For many stroke survivors, the loss or change in speech (dysarthria, apraxia) and language (aphasia) profoundly alters their social life. Ironically, research has shown that socializing is one of the best ways to maximize recovery.
The question then becomes: How can you socialize if you can't communicate?
Here are some tips to begin your recovery:
- Educate yourself about aphasia so you can learn a new way to communicate.
- Involve close family members so they can understand your communication needs.
- Experiment with strategies that facilitate social interaction.
- Write or draw to supplement verbal expression.
- Use gestures or a picture book, or even a computer communication system.
Family members can facilitate communication with some simple techniques:
- Ask yes/no questions.
- Paraphrase periodically during conversation.
- Modify the length and complexity of conversations.
- Use gestures to emphasize important points.
- Establish a topic before beginning conversation.
It’s easiest to begin practicing conversation in a one-on-one situation with someone you’re comfortable with. Make sure to practice in a quiet place with no distractions, like background music or TV. As you become more comfortable, you can venture out into less-controlled social situations.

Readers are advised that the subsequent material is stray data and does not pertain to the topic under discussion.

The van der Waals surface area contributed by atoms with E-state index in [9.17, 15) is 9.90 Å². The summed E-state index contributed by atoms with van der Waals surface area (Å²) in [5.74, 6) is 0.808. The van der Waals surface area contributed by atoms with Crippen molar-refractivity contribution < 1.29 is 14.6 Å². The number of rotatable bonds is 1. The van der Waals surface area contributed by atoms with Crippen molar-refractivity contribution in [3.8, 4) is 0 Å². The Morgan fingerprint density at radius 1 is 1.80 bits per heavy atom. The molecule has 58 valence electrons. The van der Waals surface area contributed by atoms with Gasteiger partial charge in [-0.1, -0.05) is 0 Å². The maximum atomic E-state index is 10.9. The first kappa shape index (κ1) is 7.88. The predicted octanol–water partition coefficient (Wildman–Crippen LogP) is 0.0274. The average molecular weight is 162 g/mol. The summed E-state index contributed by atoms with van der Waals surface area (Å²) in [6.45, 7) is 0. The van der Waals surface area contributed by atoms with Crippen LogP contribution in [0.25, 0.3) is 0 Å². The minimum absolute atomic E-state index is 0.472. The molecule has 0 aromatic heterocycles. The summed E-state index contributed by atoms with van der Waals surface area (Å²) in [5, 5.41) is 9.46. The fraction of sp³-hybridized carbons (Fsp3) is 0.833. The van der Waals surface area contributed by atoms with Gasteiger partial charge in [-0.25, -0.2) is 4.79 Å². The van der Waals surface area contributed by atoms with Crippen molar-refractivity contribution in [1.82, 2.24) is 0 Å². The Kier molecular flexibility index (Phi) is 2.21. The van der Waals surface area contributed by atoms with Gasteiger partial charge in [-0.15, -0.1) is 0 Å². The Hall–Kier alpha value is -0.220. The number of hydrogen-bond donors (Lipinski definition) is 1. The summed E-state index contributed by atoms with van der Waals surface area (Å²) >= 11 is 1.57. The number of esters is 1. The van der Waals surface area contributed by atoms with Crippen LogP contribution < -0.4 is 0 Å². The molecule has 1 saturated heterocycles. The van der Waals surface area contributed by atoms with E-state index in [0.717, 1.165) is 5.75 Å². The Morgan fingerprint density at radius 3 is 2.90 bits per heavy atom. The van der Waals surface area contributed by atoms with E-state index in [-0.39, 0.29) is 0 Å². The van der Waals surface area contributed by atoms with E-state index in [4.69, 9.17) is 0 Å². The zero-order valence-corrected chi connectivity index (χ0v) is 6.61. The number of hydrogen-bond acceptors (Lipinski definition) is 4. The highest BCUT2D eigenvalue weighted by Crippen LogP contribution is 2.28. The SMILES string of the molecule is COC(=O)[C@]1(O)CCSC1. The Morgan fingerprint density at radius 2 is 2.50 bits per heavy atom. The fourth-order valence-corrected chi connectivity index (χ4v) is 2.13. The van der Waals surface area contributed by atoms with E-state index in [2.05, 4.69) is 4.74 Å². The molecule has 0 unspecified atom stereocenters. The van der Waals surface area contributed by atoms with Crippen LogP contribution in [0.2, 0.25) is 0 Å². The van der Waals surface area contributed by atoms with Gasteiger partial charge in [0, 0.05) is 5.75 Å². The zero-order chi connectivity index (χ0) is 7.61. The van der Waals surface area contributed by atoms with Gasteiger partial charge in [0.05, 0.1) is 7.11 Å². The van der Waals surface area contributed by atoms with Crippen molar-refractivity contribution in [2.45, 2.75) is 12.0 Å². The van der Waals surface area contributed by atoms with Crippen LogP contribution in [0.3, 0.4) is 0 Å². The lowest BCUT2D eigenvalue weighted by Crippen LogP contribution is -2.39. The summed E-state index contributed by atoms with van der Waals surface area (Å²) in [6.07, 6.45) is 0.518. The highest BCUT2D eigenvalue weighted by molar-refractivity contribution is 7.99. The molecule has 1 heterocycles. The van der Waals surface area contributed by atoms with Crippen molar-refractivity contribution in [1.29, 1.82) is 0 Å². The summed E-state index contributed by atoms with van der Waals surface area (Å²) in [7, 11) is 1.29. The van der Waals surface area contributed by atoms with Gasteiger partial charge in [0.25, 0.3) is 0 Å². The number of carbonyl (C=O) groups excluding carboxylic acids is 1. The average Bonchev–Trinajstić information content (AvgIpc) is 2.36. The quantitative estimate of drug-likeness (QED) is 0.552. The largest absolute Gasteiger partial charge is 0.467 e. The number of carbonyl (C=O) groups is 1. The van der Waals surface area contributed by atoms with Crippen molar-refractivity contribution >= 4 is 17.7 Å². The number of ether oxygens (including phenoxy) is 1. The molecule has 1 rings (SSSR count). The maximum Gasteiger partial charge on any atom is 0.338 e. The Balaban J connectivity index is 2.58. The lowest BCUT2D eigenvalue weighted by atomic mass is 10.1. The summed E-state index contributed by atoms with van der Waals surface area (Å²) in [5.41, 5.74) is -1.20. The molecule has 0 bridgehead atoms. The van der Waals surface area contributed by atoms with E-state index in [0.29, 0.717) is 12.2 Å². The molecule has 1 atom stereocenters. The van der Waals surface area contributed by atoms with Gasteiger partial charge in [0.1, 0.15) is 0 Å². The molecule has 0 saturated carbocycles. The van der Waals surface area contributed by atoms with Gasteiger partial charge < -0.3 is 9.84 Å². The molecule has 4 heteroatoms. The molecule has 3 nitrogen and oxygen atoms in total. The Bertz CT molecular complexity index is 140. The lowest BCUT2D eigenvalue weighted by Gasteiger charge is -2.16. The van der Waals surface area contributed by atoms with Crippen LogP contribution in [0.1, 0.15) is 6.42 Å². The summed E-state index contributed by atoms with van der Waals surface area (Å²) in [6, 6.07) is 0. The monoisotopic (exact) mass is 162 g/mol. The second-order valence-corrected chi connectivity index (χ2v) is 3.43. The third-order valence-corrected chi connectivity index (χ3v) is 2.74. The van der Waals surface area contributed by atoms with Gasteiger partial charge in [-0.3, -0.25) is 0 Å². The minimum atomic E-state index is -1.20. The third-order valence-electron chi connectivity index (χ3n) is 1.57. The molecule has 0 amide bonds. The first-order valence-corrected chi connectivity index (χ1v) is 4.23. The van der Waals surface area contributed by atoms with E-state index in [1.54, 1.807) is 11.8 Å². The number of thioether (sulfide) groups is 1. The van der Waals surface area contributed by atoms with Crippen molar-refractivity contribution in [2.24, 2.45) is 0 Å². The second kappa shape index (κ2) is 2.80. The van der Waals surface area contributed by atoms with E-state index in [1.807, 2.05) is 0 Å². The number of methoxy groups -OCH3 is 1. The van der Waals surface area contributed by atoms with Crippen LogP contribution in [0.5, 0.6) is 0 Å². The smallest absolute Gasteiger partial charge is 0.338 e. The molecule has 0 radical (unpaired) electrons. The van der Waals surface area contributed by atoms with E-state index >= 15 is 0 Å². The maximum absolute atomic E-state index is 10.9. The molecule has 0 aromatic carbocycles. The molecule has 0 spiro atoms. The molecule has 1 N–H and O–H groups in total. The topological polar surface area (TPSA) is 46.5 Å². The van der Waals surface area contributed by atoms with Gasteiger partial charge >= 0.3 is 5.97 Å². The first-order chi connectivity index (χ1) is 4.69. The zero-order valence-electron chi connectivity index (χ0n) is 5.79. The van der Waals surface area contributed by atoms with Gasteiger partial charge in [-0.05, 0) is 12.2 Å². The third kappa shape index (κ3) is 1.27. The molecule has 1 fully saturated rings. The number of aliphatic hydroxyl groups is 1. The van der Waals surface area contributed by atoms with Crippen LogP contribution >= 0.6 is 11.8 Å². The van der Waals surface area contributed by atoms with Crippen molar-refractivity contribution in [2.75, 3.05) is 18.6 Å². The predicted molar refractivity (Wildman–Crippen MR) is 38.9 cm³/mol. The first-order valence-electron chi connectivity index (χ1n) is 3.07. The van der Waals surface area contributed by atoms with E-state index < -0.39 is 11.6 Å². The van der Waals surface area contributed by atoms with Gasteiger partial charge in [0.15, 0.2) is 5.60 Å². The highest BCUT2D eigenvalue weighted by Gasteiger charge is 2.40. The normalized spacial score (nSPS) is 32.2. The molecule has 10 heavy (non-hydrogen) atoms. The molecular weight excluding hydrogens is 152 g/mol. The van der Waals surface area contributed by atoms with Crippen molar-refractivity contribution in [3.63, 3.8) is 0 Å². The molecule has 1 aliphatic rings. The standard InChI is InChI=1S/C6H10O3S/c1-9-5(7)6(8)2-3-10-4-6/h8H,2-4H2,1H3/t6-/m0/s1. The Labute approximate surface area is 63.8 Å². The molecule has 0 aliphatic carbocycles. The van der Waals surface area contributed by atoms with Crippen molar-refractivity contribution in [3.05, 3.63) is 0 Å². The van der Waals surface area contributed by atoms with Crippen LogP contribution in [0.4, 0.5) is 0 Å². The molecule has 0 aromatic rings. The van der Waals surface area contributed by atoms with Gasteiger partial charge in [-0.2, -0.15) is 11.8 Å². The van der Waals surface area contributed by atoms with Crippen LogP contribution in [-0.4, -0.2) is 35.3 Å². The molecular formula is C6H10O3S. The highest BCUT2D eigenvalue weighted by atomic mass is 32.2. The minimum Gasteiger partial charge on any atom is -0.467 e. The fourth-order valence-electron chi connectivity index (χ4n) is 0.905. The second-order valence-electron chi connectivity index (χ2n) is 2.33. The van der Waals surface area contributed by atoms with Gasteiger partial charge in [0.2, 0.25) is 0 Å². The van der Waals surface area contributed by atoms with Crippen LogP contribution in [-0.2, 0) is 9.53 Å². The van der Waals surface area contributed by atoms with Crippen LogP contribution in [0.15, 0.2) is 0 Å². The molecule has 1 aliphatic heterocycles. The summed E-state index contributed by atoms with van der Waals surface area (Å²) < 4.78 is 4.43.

But before you do this, practice common conversation starters:
- “How are you?”
- “It’s been a long time since I've seen you.”
- “Did you see the basketball game?”
- “Boy, we are having beautiful weather!”
The more you practice this script, the greater your chances for success.
Remember that speech and language changes can last a lifetime in some form or another. As life circumstances change, and your speech and language needs evolve, reevaluate what works and what has not worked in social situations. And continue to expand your horizons.
For more information on aphasia or to find an ASHA-certified speech-language pathologist in your area, call ASHA’s Action Center at 800-638-8255 or visit ASHA on the Web at www.asha.org.